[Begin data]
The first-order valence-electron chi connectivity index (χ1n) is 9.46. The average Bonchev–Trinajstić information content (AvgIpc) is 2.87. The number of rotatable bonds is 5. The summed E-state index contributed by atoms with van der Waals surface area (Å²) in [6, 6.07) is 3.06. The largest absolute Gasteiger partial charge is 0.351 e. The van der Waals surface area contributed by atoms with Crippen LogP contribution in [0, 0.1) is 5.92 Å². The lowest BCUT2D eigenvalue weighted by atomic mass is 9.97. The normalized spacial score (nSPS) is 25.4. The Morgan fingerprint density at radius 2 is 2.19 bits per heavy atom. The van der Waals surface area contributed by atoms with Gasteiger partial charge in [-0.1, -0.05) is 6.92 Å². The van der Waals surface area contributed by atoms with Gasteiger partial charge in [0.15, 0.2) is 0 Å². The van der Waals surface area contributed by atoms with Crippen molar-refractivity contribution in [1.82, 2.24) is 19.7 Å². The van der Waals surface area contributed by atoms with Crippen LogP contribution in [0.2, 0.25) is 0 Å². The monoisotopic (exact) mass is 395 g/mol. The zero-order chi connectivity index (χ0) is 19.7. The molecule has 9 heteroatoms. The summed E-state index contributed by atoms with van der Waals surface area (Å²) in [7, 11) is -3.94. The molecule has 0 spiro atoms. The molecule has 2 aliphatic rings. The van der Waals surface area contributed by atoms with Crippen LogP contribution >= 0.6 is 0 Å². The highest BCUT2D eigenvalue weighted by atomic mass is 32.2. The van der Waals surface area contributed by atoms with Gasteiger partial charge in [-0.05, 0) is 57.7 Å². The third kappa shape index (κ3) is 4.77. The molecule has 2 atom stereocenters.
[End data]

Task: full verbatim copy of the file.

The first-order valence-electron chi connectivity index (χ1n) is 9.46. The average Bonchev–Trinajstić information content (AvgIpc) is 2.87. The number of rotatable bonds is 5. The summed E-state index contributed by atoms with van der Waals surface area (Å²) in [6, 6.07) is 3.06. The largest absolute Gasteiger partial charge is 0.351 e. The van der Waals surface area contributed by atoms with Crippen LogP contribution in [0, 0.1) is 5.92 Å². The lowest BCUT2D eigenvalue weighted by atomic mass is 9.97. The normalized spacial score (nSPS) is 25.4. The Morgan fingerprint density at radius 2 is 2.19 bits per heavy atom. The van der Waals surface area contributed by atoms with Gasteiger partial charge in [-0.1, -0.05) is 6.92 Å². The van der Waals surface area contributed by atoms with Gasteiger partial charge in [0.15, 0.2) is 0 Å². The van der Waals surface area contributed by atoms with Crippen molar-refractivity contribution in [1.82, 2.24) is 19.7 Å². The van der Waals surface area contributed by atoms with Crippen LogP contribution in [0.2, 0.25) is 0 Å². The monoisotopic (exact) mass is 395 g/mol. The zero-order chi connectivity index (χ0) is 19.7. The molecule has 9 heteroatoms. The summed E-state index contributed by atoms with van der Waals surface area (Å²) in [7, 11) is -3.94. The molecule has 0 spiro atoms. The molecule has 2 aliphatic rings. The van der Waals surface area contributed by atoms with Crippen LogP contribution >= 0.6 is 0 Å². The highest BCUT2D eigenvalue weighted by atomic mass is 32.2. The van der Waals surface area contributed by atoms with Gasteiger partial charge in [-0.05, 0) is 57.7 Å². The third kappa shape index (κ3) is 4.77. The molecule has 2 atom stereocenters.